Pete Buttigieg: We know that if we target inequality in this country, much of which arose not by accident but by deliberate racist policies, and they can perhaps be reversed with intentional anti-racist policies, that we're benefiting the entire society. We all do better when we all do better, as Senator [Paul] Wellstone said. We need to consider, first of all, that it's the right thing to do. Secondly, that this is not a favor to somebody, this is a restoration of a theft. And third, that if we get it right, you don't have to be somebody who is on the wrong side of a racial inequity to be better off for living in a country that did something about it.
John Harwood: Jamie Dimon recently put out a letter to J.P. Morgan that said, "The social needs of too many citizens have not been met." But he also says the tax cut that was enacted late 2017 was "the irreducible minimum of what we needed to turn our economy around." What would you say to him?
Pete Buttigieg: The big problem in this country was not that it was too difficult to be wealthy. It just isn't the big problem in our country right now. It's not what led to the political instability we're seeing. It's not what's leading to diminished life expectancy, or the prospect of my generation is going to be the first in history to be worse off economically than our parents. What we could've done, especially if we were going to create a trillion-dollar deficit, is make the kinds of investments in infrastructure and education and health that would have made this whole country better off. I also think that, no matter how educated or intelligent some of the people working in these industries are, I fear that they can quickly get out of touch with the reality on the ground. If you don't understand just how much anger there is in, for example, my part of the industrial Midwest — where it can be used in a very cynical political way to direct it against immigrants, or trade writ large, or against your fellow American, or even against Democrats, just because folks are mad and it's got to go somewhere — you're going to continue to see these destabilizing political outcomes like what we're living through right now.
John Harwood: Others who say that the kinds of things you're talking about would be destructive of capitalism, that it's a war on the wealthy, that it would bring socialism to the United States. How do you respond to arguments like that?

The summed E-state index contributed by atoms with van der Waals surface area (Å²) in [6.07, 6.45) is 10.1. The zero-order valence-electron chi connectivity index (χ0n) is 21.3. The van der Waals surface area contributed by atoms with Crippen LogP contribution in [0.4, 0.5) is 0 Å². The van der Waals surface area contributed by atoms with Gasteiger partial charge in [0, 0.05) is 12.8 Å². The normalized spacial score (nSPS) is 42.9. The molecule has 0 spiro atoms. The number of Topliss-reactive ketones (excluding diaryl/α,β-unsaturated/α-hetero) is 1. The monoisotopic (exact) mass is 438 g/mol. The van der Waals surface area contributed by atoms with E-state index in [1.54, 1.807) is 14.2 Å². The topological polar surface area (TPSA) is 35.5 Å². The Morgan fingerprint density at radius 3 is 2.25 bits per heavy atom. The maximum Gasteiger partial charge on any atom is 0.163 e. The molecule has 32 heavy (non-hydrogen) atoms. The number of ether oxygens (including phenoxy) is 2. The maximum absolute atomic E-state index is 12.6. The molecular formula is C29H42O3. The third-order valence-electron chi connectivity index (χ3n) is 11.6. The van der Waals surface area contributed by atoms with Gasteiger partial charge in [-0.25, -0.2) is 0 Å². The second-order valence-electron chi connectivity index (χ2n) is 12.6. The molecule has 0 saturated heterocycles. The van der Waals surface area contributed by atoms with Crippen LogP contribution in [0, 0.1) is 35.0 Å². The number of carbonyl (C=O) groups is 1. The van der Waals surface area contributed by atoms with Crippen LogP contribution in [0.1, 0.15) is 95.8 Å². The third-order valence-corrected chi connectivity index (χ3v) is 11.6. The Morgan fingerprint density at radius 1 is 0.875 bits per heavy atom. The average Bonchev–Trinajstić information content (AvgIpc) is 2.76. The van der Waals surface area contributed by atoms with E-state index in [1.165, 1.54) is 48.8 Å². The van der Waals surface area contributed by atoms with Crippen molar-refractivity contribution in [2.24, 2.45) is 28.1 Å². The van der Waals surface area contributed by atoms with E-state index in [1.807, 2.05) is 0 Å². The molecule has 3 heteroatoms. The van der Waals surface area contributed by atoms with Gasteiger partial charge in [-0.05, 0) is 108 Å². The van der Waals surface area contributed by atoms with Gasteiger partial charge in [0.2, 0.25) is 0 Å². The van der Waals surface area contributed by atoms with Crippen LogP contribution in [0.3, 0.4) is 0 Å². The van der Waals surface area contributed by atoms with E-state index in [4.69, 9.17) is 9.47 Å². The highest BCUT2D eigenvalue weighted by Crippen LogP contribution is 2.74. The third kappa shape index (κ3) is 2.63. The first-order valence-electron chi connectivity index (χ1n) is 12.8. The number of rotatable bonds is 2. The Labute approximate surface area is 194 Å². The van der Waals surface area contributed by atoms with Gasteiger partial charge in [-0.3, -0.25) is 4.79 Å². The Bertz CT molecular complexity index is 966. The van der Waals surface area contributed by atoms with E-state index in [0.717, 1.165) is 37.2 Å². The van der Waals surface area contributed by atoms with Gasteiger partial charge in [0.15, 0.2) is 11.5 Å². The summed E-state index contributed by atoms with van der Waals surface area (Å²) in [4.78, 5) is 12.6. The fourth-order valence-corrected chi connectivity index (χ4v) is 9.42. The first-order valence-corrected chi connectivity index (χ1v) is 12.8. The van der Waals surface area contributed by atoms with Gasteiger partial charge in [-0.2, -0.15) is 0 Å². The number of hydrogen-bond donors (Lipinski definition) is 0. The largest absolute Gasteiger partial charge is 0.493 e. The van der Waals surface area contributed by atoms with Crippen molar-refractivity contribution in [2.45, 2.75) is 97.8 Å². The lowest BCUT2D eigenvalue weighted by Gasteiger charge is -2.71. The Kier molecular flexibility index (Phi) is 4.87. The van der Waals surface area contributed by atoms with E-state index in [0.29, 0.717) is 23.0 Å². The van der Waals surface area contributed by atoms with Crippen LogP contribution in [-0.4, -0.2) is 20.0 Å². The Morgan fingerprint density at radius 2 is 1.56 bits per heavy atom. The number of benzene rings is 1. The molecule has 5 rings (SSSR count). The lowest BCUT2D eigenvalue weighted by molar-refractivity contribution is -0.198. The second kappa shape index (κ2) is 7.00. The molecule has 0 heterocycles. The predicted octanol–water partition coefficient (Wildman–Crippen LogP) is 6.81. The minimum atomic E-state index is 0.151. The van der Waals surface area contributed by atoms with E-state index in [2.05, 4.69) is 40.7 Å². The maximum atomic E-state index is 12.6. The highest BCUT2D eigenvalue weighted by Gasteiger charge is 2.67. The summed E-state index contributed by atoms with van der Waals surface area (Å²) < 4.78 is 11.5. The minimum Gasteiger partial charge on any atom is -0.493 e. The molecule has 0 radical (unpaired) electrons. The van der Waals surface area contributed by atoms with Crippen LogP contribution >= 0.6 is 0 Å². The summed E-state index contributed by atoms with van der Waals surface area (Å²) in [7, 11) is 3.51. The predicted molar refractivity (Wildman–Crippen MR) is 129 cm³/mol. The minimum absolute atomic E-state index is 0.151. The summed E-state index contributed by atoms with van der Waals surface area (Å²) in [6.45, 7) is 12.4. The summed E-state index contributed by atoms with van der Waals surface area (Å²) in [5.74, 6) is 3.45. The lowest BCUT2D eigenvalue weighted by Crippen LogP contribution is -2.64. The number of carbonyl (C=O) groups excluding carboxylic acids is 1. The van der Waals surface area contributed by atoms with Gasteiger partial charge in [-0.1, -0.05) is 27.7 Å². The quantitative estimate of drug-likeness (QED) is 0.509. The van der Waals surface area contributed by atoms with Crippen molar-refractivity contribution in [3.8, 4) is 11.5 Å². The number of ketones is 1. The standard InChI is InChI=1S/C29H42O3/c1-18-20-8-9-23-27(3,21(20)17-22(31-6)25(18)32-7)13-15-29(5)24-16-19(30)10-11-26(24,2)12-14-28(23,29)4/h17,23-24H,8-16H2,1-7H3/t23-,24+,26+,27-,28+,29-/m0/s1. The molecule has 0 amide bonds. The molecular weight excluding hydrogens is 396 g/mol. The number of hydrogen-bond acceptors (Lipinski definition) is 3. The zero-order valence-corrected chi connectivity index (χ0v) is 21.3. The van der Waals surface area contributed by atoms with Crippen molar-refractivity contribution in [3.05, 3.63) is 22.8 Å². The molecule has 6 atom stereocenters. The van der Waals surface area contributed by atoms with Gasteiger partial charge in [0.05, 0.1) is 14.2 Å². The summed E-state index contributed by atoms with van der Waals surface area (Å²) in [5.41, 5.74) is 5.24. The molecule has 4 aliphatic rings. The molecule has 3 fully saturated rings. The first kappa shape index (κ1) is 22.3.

Pete Buttigieg: The crazy thing about arguments like that is how uncoupled they are from evidence. We don't just speculate on what happens in a Western society that delivers health care to everybody, or that has more social mobility or that invests at a higher rate in infrastructure or education. We know exactly what happens. What happens is you're better off. The American dream is slipping away. You're much more likely to experience that if you're a kid in Denmark right now than if you're in America. And while people can think up all kinds of excuses why something that worked in other societies hasn't worked here, the reality is, when we've tried it here in our history, it's also served us pretty well.
John Harwood: When it comes to cultural conservatives, you have said that progressives need to be mindful of the distance they have to travel, and sensitive to that. Do you think progressives also need to be mindful of the distance that some in business have to travel, when they think 'hey, they're coming after me?'
Pete Buttigieg: I think a lot of this is tonal. Look, the one thing I learned in the business community, and even more as a mayor engaging the business community, is that while we'd like to think of businesses as the most numbers-driven kind of discipline in America, in my experience it's one of the most emotional. So what's really important is that people not feel that they're being attacked — or at least they understand that if we're attacking a certain way of doing things, or a certain system, that this is not motivated by just angsty hatred. It's being motivated by serious and legitimate concerns about where we're headed.
John Harwood: We have seen in the last 10 to 15 years astonishing change in terms of cultural attitudes on issues like same sex marriage. Do you have any degree of expectation that we're going to see very fast changes of opinion on things like economic issues?
Pete Buttigieg: I think there is a tectonic change in economic policy. You can see it by the fact that the Republican Party experienced a hostile takeover on the part of, basically, economic populists. This is not just another four-year cycle. This is not just another election, and I don't just mean because of the character, or personality of the president. I believe we're living through one of those moments just as when the New Deal consensus gave way to the Reagan consensus. We're living through the end of a 30- or 40-year era that defined American politics and helps to explain how Democrats as well as Republicans behaved in office. We're at the dawn of a new one. We've got to make sure we have an account of economic change, as well as social and political structures to handle that change, especially in the new machine age with automation transforming our relationship to the workforce. We've got to have answers that go a lot further than just saying "the current guy's rotten and we ought to vote him out."
BUTTIGIEG ON BEING A GAY CANDIDATE IN THE 2020 FIELD